Taps

Twenty-four solemn notes completed in 59 seconds to signal – day is done.

Sing –[Day is done, gone the sun, from the lakes from the hills from the skies, All is well safely rest, God is nigh, God is nigh]

Every Girl Guide or Boy Scout may recognize those lyrics and melody as the “Butterfield’s Lullaby” or “Day Is Done.” It is a Lullaby sung at sunset, just before lights-out, marking the end of another day of fun and festivities. But everyone, who has ever served in any of the armed services of America, will recognize that melody as Taps. It is played while old glory is folded as we listen silently to that haunting sound, played by a single bugler. Twenty-four solemn notes completed in 59 seconds to signal – day is done – for some- or – the end of a lifetime of service to flag and country for the preservation of our freedom.

I know those notes very well as I have had to play them many times for brothers in arms. Brothers I never met, Brothers I never knew. However, each time, those notes brought a lump to the throats of some and a tear to the eyes of many. Some may ask why is Taps is so important. It is important because it serves as a reminder that by honoring and remembering the contributions of our Veterans; those brave men and women who have served us in the past, we are preserving our future and the promise of life, liberty, and justice for all.

The origins of TAPS date back to 1862 when Union Captain Robert Elli and his men were at Harrison’s Landing in Virginia. The Confederate Army was on the other side of a narrow strip of land. The battle raged all day and into the night. During the night, Captain Elli heard the moans of a severely wounded soldier on the battlefield. Not knowing if that soldier was a Union or Confederate soldier, the Captain decided to risk his own life to bring the wounded soldier back to his encampment for medical attention.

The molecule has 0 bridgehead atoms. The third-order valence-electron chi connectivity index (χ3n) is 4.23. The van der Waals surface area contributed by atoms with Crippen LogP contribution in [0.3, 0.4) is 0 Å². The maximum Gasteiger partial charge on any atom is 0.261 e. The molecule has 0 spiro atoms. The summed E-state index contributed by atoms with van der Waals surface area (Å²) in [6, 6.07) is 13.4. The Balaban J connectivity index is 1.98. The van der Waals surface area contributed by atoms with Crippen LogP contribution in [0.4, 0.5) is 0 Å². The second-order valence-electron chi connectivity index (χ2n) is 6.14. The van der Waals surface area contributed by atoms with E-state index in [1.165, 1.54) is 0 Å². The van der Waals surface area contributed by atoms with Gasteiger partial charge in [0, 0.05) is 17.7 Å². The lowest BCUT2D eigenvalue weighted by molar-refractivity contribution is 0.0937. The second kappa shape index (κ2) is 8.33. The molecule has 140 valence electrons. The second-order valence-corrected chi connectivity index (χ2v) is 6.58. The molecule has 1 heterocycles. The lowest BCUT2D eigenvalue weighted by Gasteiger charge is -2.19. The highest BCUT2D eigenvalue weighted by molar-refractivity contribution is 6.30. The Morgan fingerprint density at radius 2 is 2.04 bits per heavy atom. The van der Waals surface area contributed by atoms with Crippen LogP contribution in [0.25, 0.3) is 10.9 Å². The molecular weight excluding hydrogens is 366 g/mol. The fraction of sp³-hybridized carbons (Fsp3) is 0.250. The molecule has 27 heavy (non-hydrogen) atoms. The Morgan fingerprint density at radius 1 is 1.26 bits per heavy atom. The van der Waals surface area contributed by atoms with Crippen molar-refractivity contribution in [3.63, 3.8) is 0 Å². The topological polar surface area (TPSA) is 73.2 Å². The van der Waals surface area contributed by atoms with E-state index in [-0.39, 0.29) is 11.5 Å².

The Captain crawled through gunfire on his stomach to reach the stricken soldier. By the time Captain Elli reached his own lines, it was only then he discovered the soldier was a Confederate, but his efforts were in vain as the soldier had expired. The Captain lit a lantern and went numb with shock when the dim light caught the face of the soldier. It was his own son.
Elli had lost contact with his who had gone to the south to study music and, unknown to his dad, had enlisted in the Confederate Army without telling his father. The following morning, heartbroken, the Captain asked his superiors’ permission to give his son a full military burial, despite his enemy status – that request was denied. He then asked if the Army band members would be permitted to play a funeral dirge for his son at the funeral. That request was also denied since his son was a Confederated, but out of respect for his father, he was granted a single musician’s services. The Captain chose a bugler. He asked the bugler to play a series of musical notes he found on a piece of paper in the pocket of his son’s uniform. That wish was granted, and the haunting melody we know today as TAPS used at military funerals was born.

There are three verses to this melody, which serves those who serve in the shadows of death, protecting our lives and our liberty. We can honor their lives and memory by remembering these words and lifting our voices whenever we sing these lyrics: Day is done. – Gone the sun – From the lakes – From the hills – From the sky – All is well – Safely rest- God is nigh – God is nigh.

Fading light- Dims the sight – And a star – Gems the sky. Gleaming – bright – From afar – drawing nigh – fall the night. Thanks and praise – For our days – Neath the sun – Neath the stars, Neath the sky – As we go –
This we know – God is nigh.

Author: HenryOMiller

Henry joined Toastmaster in March of 1997. He is presently a member of five clubs in the Santa Cruz and San Jose area. Henry is an executive speech coach, humorist, and speechwriter. He is also a musician and a lyricist​ who likes to approaches his speechwriting similar to his approach to songwriting.